Friday, 05 February 2016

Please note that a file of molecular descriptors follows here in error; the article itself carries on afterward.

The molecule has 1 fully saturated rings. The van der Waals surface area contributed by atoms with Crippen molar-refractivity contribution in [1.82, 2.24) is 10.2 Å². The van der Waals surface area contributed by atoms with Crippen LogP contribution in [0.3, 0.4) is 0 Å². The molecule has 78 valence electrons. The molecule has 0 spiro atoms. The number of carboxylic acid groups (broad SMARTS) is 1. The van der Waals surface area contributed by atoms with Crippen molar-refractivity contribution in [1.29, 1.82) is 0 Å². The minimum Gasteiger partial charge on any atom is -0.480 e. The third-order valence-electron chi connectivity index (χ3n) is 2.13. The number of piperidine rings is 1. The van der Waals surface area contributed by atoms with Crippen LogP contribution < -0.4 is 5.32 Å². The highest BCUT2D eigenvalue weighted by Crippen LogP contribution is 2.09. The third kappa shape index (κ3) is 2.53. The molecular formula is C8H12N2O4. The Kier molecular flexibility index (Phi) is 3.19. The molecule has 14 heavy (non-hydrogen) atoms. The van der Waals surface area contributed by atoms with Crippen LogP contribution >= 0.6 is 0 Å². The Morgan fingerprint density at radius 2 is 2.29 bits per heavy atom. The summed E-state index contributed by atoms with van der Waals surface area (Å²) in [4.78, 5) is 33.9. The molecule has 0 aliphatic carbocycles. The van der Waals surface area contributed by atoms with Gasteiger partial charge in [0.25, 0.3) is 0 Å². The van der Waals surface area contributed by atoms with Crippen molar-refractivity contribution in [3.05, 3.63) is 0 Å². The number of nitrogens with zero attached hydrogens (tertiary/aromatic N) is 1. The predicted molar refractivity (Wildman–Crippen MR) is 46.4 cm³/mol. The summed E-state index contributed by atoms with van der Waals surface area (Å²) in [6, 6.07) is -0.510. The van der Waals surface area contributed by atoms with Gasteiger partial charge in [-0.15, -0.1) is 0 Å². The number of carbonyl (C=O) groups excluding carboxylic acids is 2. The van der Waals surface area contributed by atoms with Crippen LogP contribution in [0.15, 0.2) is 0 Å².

Holding neighbours' keys It’s sometime since I blogged anything about popular surveys of neighbouring, but this detail offered in a news-related source today caught my eye: ‘29% homeowners aged over-45 leave a key with a neighbour, compared to just 19% aged 25-44 and 18% aged 18-24’. Unfortunately the article seeks to make an issue out of the fact that younger people tend to be less active at neighbouring than do middle-aged and older people – tsk, I know, astonishing – and doesn’t give a total percentage. Thus far, the sponsors of the survey have not made any information about this available on their website. So I’ve dipped back into some of the examples I’ve accumulated over the years from this peculiar popular statistical genre, and I find very little consistency. Here is a summary table of those I came up with, giving percentages of people who let their neighbours hold a set of keys to their home (NB: in several cases the exact question wording is not given): % Source Date Note 63 ICM for BBC 2008 The figure for over 55’s is 68% 55 Neighbourhood Watch 2006 Note that respondents were members of Neighbourhood Watch schemes 45 Fresh Minds for Gumtree 2010 The figure for over 55’s is 59% 31 Up My Street 2010 27 YouGov for Co-Op UK 2010 The figure for over 55’s is 39% 23 Opinium for the Big Lunch 2015 This figure combines responses for ‘Neighbour’ or ‘Friend who lives nearby’ 22 HSBC Neighbours Survey 2012 20 Age UK 2011 12 HSBC 2011 The figure for over 55’s is 23%. A surprising proportion of the links for this information have rotted. Looking at the ‘negative’ side doesn’t seem to help, with a range between 78 and 36 per cent. In a 2013 survey for Swinton Insurance, ‘nearly two thirds of the adults polled said they wouldn’t dream of leaving a house key with a neighbour.’ For Legal and General in 2010 - another insurance company, you notice – ‘78% of respondents said they do not share keys with their neighbours’. For the BBC in 2008 – a more neutral client, you might say - ICM asked ‘How many of your neighbours, if any, would you trust with a spare set of keys?’ The proportion who said ‘None’ was 36 per cent. In the Manchester Neighbourliness study (2004) which I co-authored with Toby Gale, for some reason we did not publish a total figure but we did conclude that ‘the proportion both holding keys and having keys held increases with age, up to the oldest age group. Key holding is more prominent among owner-occupiers than renters… The propensity for holding a neighbour’s key also seems to increase with length of residence’. Looking at the survey data or reports listed above, I note that the ICM-BBC survey had over 1,000 respondents and the one carried out by Fresh Minds had 3,400. All things considered, I think we can place more trust in the higher figures given, but it’s not very...

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